Sunday, January 29, 2017

Things that matter.

Torn.

The current social and political climate in America has be feeling torn; between wanting to keep the peace, not ranting, even ignoring it all, and wanting to scream and shout and sob and rally against and for and in general do something.

I am so tired of politics; it’s so tempting to just ignore it, unfollow anyone too entrenched on either side.  I did that for a while, during the elections, and even now usually now shut down political discussion over dinner or elsewhere. 

But these are defining moments, a significant season.   This is not a passing phenomenon, a hot-button topic that will be forgotten in a few months’ time or ‘just a phase’ that we’ll grow out of.  I’ve kept my thoughts to myself, for the most part; but then I read quotes like this and I wonder if I shouldn’t speak up?


And these things really, really matter.  But I don’t think spewing and ranting and screaming on Facebook and blogs is the answer, either.  I know I have a voice, but often the loudest voices are the most divisive ones and I desperately want my voice to remain one of light and truth and hope; a bridge, not a wall. I still hold to my commitment that this place, and my Facebook wall, will not become places of ranting or anger.  No ones’ mind will be changed by any of those things. 

But in real life, what does it mean? What does it look like?


My closest, dearest Beninese friends, whom I call my family, are Muslim.  I can only hope the fact that I love them as extravagantly and openly as I possibly can will show them, in action, that not all Americans hate Muslims.  That the words they hear on the news from my country are not representative of the nation… but then, America doesn’t make much sense, for they know that we are a nation of the people, it is what is taught, that America was formed by immigrants, and the beauty of democracy, and they hold it up like a beacon of what all nations here should aspire to look like.  But our leader clearly distrusts and hates them.  It doesn’t make sense.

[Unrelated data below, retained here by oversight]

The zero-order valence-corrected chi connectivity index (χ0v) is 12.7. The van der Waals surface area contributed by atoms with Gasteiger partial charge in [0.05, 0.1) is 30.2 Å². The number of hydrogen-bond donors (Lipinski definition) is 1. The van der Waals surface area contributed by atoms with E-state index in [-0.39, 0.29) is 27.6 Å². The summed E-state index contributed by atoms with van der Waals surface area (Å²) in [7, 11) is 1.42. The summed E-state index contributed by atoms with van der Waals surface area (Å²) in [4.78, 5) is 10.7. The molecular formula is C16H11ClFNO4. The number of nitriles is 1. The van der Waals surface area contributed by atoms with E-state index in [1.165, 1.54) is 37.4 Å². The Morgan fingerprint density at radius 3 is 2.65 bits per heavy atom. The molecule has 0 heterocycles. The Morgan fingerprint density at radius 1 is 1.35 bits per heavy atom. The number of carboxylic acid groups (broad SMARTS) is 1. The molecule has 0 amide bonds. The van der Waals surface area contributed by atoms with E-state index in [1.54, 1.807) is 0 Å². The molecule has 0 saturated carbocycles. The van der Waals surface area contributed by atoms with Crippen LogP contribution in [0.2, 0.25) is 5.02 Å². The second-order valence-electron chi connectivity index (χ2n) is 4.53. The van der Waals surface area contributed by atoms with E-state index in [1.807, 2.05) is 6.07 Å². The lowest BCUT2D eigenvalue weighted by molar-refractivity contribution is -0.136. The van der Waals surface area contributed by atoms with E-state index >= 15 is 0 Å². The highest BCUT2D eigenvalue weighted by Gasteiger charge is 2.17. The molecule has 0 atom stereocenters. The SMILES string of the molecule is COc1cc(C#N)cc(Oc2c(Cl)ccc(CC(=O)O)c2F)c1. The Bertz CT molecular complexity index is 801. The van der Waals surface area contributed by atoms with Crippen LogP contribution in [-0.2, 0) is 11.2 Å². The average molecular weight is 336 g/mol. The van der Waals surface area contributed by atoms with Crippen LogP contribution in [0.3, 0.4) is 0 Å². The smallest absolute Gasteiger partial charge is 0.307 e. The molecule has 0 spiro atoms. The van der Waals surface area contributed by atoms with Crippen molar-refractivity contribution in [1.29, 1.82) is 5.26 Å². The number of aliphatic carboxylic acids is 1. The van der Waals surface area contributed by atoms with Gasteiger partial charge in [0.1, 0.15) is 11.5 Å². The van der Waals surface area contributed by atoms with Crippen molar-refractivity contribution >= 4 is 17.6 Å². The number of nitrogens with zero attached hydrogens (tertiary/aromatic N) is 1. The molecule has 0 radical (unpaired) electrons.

And my heart grieves deeply. 

I’ve said it before; in my previous life, life before Peace Corps, I didn’t really identify much with national pride or anything political.   And then I learned what it was like elsewhere; experienced it, not just read the stories, but met the people affected by decades and centuries of oppression. Where expressing dissent might get you killed. Where opportunities weren’t earned they were bought. Where there is no such thing as a speedy trial or privacy or any of the zillions of other rights we take for granted.  That is the history of this continent; now, things are much better, but the shadows of colonialism and oppression and corruption still hang over this land and her people.  I realized, truly, that I won the lottery of life, being born in America, and what we have is a precious thing.  And heck yes, I’m proud to be an American. 

Until now. Now, I am sad. And ashamed.

~~

The great divide.

I feel paralyzed, because, though I hate labels, I am a feminist who also happens to love Jesus and don’t think those things are mutually exclusive.  I have dear friends deeply entrenched on both sides of this great divide in which I find myself living.  Both labels carry baggage, and usually alienate one from the other.  Sarah Bessey nailed it here.  I often feel like an outsider to both feminism and Christianity, and I know I am not alone in that feeling...